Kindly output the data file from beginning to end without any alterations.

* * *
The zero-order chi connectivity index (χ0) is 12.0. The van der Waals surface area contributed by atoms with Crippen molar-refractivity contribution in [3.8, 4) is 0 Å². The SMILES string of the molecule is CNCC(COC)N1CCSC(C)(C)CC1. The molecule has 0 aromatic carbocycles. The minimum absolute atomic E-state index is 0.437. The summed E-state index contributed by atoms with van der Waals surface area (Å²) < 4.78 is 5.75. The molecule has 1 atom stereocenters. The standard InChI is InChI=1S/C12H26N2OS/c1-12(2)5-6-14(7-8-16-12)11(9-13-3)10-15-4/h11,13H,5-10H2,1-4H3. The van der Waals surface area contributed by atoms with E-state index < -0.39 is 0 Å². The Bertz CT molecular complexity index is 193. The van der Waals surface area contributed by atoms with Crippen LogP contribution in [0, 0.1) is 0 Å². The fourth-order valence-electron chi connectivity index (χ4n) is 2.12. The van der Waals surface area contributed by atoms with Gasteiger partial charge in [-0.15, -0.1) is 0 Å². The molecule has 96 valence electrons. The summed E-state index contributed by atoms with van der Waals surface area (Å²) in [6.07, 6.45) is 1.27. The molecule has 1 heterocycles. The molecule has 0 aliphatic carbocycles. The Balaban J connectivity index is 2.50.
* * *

The zero-order chi connectivity index (χ0) is 12.0. The van der Waals surface area contributed by atoms with Crippen molar-refractivity contribution in [3.8, 4) is 0 Å². The SMILES string of the molecule is CNCC(COC)N1CCSC(C)(C)CC1. The molecule has 0 aromatic carbocycles. The minimum absolute atomic E-state index is 0.437. The summed E-state index contributed by atoms with van der Waals surface area (Å²) < 4.78 is 5.75. The molecule has 1 atom stereocenters. The standard InChI is InChI=1S/C12H26N2OS/c1-12(2)5-6-14(7-8-16-12)11(9-13-3)10-15-4/h11,13H,5-10H2,1-4H3. The van der Waals surface area contributed by atoms with E-state index < -0.39 is 0 Å². The Bertz CT molecular complexity index is 193. The van der Waals surface area contributed by atoms with Crippen LogP contribution in [0, 0.1) is 0 Å². The fourth-order valence-electron chi connectivity index (χ4n) is 2.12. The van der Waals surface area contributed by atoms with Gasteiger partial charge in [-0.15, -0.1) is 0 Å². The molecule has 96 valence electrons. The summed E-state index contributed by atoms with van der Waals surface area (Å²) in [6.07, 6.45) is 1.27. The molecule has 1 heterocycles. The molecule has 0 aliphatic carbocycles. The Balaban J connectivity index is 2.50.